Deafness is hearing impairment, loss of hearing or the inability to hear things either partially or completely. Deafness can be unilateral (affects one ear) or bilateral (affects both ears).
A dog can be deaf right from birth or there are other factors such as known diseases, nerve damage to the ear, tumors, cancer, trauma which can also cause deafness.
Typical signs exhibited during deafness are not responding to sounds, commands, excess sleeping, shaking its head.
Breeds known to be affected include:
› American Akita
› American Pit Bull Terrier
› American Staffordshire Terrier
› Australian Cattle Dog
› Australian shepherd
› Border Collie
› Boston Terrier
› Braque Francais Gascogne
› Braque Francais Pyrenees
› Bull Terrier
› English Cocker Spaniel
› Collie, Rough
› Collie, Smooth
› Catahoula Cur
› Doberman Pinscher
› Argentine Dogo
› English Setter
› Fox Terrier (Smooth)
› Great Dane
› Great Pyrenees
› Italian Greyhound
› Ibizan Hound
› Jack Russell Terrier
› Old English Sheepdog
› Parson Russell Terrier
› Poodle Miniature
› Poodle Toy
› Poodle Standard
› Rhodesian Ridgeback
› Scottish Terrier
› Sealyham Terrier
› Shetland Sheepdog
› West Highland White Terrier
Deafness can be caused by numerous factors. There are two primary reasons for deafness.
› Conduction deafness – This occurs when the sound waves are unable to reach the nerves in the ear. It is caused by physical, structure or tissue abnormalities involving the anatomy of the ear which includes external ear, middle ear, ear canal, ear drum, inflammations, infections, diseases, tumors, ruptures, scars, excess hair growth, foreign objects etc.
› Nerve deafness – This is caused by abnormalities in the internal ear, auditory nerves, receptors and brain and is caused by fluid buildup, development disorders, internal damages to the nerves and brain.
Other known causes include:
› Age of the cat (Senior cat over 7 years of age)
› Genetic or inherited
› Tumors and cancer
› Otitis Externa (Inflammation of the external ear)
› Otitis Media (Inflammation of the middle ear)
› Otitis Interna (Inflammation of the inner ear)
› Fungal infections affecting the ear
› Bacterial infections affecting the ear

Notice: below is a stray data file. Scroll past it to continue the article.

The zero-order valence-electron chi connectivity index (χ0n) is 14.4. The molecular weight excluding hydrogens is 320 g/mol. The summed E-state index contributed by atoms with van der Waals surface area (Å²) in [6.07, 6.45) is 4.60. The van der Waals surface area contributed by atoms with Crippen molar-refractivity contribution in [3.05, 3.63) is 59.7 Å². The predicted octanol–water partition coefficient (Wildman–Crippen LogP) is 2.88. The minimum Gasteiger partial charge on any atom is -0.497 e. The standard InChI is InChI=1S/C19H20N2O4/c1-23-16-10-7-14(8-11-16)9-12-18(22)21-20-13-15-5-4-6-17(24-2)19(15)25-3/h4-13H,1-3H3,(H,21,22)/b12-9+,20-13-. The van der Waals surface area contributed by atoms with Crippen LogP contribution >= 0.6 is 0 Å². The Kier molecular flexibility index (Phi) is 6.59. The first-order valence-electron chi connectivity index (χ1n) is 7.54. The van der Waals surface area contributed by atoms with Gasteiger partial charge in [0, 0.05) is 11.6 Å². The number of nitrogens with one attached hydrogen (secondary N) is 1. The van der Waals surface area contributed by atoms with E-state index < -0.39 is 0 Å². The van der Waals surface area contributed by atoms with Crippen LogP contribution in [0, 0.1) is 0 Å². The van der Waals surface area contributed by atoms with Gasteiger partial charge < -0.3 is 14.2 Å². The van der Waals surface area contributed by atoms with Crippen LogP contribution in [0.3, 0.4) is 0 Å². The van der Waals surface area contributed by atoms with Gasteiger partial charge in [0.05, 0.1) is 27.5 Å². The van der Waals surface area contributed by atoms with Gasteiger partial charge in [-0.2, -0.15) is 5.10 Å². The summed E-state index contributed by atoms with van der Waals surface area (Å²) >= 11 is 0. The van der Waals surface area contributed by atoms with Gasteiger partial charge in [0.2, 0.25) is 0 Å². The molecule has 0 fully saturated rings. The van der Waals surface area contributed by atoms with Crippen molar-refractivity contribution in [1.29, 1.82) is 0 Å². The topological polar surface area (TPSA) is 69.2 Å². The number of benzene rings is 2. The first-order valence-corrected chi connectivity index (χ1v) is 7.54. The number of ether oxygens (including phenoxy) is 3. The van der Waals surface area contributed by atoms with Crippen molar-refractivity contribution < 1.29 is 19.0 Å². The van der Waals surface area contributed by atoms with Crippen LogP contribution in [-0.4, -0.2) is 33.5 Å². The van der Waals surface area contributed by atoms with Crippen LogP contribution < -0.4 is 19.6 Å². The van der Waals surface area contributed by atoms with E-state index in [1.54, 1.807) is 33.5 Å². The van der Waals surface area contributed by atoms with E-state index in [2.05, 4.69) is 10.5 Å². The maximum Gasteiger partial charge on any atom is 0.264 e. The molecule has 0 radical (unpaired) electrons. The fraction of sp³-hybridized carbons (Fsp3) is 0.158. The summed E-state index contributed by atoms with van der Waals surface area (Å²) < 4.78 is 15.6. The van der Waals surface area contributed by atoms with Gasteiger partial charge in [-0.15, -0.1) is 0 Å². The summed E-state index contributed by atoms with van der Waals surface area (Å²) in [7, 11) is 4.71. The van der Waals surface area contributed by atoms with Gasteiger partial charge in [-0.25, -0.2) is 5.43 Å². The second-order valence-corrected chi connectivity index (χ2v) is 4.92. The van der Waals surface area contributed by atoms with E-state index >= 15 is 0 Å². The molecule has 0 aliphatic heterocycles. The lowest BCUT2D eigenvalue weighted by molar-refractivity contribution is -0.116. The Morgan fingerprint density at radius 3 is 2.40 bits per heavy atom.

› Medications used for treatment of cancer (Chemotherapy drugs)
› Reactions to antibiotics, antiseptics, ointments, ear drops
› Sudden loud noise
› Physical injury to the nerves and the ear
Clinical Signs & Symptoms
Symptoms seen are:
› Not responding to sounds (everyday sounds, commands, name, loud noise etc.)
› Excess sleeping
› Not alert
› Waking up when touched
› Head shaking
› Responding only when seen
Veterinarians will require a complete history of your dog which includes medical history, vaccination records, existing health concerns, current and previous medications, onset of symptoms, diet and exercise routine and any information which can help in establishing a correct diagnosis. Diagnosis is done with a combination of tests. These include routine lab examinations and special tests. They are:
› Physical examination – this involves a complete ear (otoscopic) examination, looking for any foreign body, mites infestation, internal injury, swelling, ruptures, bacterial or fungal infections, tumors and abscess
› Complete Blood Count (CBC)
› X-rays (of the ear and skull)
› BAER test (Brain-stem auditory evoked response)
› Cytology tests
Deafness caused by genetic inheritance cannot be treated and the cat will have hearing impairment for life.
If deafness is caused by other factors, treatment includes:
› Antibacterial medications
› Anti-fungal medications
› Medications for treatment of secondary causes (mites, infections)
› Treatment of wounds, tumors, scars, ruptures
› Antibiotic medications
Veterinarians will opt for:
› Fluid drainage (this needs to be done multiple times as there are high chances of recurrence)
› Surgical procedures
› Use of Elizabethan collar (this restricts a pet from scratching its ear)
Genetic (inherited) deafness cannot be prevented. DO NOT BREED DOGS diagnosed with deafness by birth.
Deafness caused by other factors is a secondary result of known conditions. Treatment needs to be started immediately to avoid condition becoming worse and leading to permanent deafness.
Home care should aim at improving the condition. Treatments can take a few days to a few weeks. If you observe any behavioral changes, or if the condition does not improve, please contact your veterinarian.
Prognosis is always good post surgery. Most pets are treated on an outpatient basis.
› It is mandatory to provide a stress-free environment for your cat. Keep water and food bowls within reach. Avoid physical activity. Keep your dogs away from any noise and commotions.
› Do NOT travel with your dog.
› Do NOT allow your pet to roam outdoors, Accidents, mishaps and unseen situations can arise as the pet is momentarily deaf and will not be able to hear caution sounds
› Always keep sharp objects covered and fragile objects away from pets to avoid the risk of injury and accidents.
› Routine and regular checkups to access the progress (for fluid drainage, ear cleaning, medications)
› Exercise caution when dealing with pets. Daily cleaning and vacuuming, disposal of materials such as bandages, cotton swabs used for abscess or by ear secretions. Wear gloves and wash your hands thoroughly. Using disinfectants and proper hygiene protocols are strongly advised.
› Place a bell on the collar so that you can know where your dog is.